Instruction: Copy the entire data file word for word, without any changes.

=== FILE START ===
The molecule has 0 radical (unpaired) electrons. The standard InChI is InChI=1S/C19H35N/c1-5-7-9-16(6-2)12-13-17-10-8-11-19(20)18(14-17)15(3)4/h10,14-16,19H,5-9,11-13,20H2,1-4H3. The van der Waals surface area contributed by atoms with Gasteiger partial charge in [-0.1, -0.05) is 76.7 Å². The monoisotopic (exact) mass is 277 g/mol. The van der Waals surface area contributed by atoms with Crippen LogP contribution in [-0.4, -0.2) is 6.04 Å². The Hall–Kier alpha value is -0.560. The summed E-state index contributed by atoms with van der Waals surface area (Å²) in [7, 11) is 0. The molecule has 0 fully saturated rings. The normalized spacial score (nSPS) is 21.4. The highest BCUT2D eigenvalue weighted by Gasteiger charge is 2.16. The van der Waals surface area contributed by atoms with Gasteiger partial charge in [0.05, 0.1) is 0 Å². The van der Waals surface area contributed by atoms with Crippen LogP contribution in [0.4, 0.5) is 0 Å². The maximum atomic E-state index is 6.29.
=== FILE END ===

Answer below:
The molecule has 0 radical (unpaired) electrons. The standard InChI is InChI=1S/C19H35N/c1-5-7-9-16(6-2)12-13-17-10-8-11-19(20)18(14-17)15(3)4/h10,14-16,19H,5-9,11-13,20H2,1-4H3. The van der Waals surface area contributed by atoms with Gasteiger partial charge in [-0.1, -0.05) is 76.7 Å². The monoisotopic (exact) mass is 277 g/mol. The van der Waals surface area contributed by atoms with Crippen LogP contribution in [-0.4, -0.2) is 6.04 Å². The Hall–Kier alpha value is -0.560. The summed E-state index contributed by atoms with van der Waals surface area (Å²) in [7, 11) is 0. The molecule has 0 fully saturated rings. The normalized spacial score (nSPS) is 21.4. The highest BCUT2D eigenvalue weighted by Gasteiger charge is 2.16. The van der Waals surface area contributed by atoms with Gasteiger partial charge in [0.05, 0.1) is 0 Å². The van der Waals surface area contributed by atoms with Crippen LogP contribution in [0.4, 0.5) is 0 Å². The maximum atomic E-state index is 6.29.